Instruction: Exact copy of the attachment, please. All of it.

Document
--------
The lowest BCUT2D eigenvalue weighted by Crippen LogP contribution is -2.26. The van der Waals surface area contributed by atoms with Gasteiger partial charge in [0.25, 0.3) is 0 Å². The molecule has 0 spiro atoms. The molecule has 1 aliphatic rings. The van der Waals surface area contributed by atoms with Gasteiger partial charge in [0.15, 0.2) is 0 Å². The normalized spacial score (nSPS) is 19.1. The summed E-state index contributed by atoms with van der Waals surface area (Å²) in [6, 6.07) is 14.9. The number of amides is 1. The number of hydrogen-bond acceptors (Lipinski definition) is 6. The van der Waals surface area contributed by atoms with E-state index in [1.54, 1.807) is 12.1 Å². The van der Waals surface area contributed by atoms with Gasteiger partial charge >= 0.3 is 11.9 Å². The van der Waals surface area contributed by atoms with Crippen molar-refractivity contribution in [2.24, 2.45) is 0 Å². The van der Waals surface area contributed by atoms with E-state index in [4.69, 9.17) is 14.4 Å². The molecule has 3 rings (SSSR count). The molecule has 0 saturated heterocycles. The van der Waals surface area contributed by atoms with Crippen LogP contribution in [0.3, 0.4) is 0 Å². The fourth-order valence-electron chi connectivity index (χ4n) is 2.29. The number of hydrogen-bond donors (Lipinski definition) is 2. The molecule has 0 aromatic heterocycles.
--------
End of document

The lowest BCUT2D eigenvalue weighted by Crippen LogP contribution is -2.26. The van der Waals surface area contributed by atoms with Gasteiger partial charge in [0.25, 0.3) is 0 Å². The molecule has 0 spiro atoms. The molecule has 1 aliphatic rings. The van der Waals surface area contributed by atoms with Gasteiger partial charge in [0.15, 0.2) is 0 Å². The normalized spacial score (nSPS) is 19.1. The summed E-state index contributed by atoms with van der Waals surface area (Å²) in [6, 6.07) is 14.9. The number of amides is 1. The number of hydrogen-bond acceptors (Lipinski definition) is 6. The van der Waals surface area contributed by atoms with E-state index in [1.54, 1.807) is 12.1 Å². The van der Waals surface area contributed by atoms with Gasteiger partial charge >= 0.3 is 11.9 Å². The van der Waals surface area contributed by atoms with Crippen molar-refractivity contribution in [2.24, 2.45) is 0 Å². The van der Waals surface area contributed by atoms with E-state index in [4.69, 9.17) is 14.4 Å². The molecule has 3 rings (SSSR count). The molecule has 0 saturated heterocycles. The van der Waals surface area contributed by atoms with Crippen LogP contribution in [0.3, 0.4) is 0 Å². The fourth-order valence-electron chi connectivity index (χ4n) is 2.29. The number of hydrogen-bond donors (Lipinski definition) is 2. The molecule has 0 aromatic heterocycles.